Last week I had an appointment on my schedule to see a mouse from the pet store with a bite wound. I didn’t know what to expect when his little white face peeked out from under his towel, but I soon found out that this was no ordinary lesion. The bite must have happened a while ago – at least a week or two – and gone undetected until it formed an abscess that ruptured, causing the skin over his back to slough off. The odor was terrible and the poor little mouse must have been in so much pain. I was very grateful that the pet store manager brought him in right away.
I spoke with the manager about my concerns. Over half of the mouse’s skin was missing and there was a deep infection present. We agreed that the most humane decision might be to put him to sleep. However, I obtained permission to surgically explore the wound under anesthesia before making this decision. Regardless, I went into the surgery with poor hopes for this little guy’s survival.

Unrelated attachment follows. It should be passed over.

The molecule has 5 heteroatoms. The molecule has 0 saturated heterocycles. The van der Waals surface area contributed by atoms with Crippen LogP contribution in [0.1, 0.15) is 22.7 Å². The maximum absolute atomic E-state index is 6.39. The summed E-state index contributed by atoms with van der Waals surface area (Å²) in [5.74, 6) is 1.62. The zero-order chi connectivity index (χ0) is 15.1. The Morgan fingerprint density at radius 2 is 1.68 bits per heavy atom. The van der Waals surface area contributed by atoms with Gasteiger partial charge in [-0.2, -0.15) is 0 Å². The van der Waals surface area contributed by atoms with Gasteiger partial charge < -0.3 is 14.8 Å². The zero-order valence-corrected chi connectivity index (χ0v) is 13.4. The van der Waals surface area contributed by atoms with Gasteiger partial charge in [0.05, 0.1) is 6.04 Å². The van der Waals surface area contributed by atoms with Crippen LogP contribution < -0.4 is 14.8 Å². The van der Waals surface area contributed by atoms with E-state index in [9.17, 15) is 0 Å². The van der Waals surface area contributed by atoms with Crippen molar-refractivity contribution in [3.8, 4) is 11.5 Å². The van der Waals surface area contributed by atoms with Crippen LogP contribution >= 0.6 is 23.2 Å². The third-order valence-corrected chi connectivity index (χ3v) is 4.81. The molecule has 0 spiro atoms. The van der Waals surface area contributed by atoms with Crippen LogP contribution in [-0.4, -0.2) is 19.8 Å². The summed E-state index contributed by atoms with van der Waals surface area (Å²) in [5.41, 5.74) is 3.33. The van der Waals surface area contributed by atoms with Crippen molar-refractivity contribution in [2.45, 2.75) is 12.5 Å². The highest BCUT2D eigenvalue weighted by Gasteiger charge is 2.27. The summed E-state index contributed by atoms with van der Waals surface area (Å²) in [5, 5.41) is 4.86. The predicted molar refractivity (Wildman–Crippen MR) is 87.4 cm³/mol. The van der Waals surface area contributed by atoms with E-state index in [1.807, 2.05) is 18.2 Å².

I held my breath in the operating room as I trimmed away the necrotic tissue to reveal whatever may lie underneath the sloughed skin. And to my great surprise, Mother Nature was way ahead of me. There was already a healthy bed of granulation tissue in the wound (the necessary first tissue in wound healing) and the edges had already reattached to the underlying muscle. There was still a serious infection and a large defect over the patient’s back, but there was also a chance that he could survive this injury with a little help.
Encouraged, I cleaned the wound and flushed it thoroughly with sterile saline. When the mouse awoke from anesthesia we decided to name him “Flap Jack” in honor of the flap of skin he now had to re-grow:
Flap Jack's injury on day 1 Continue reading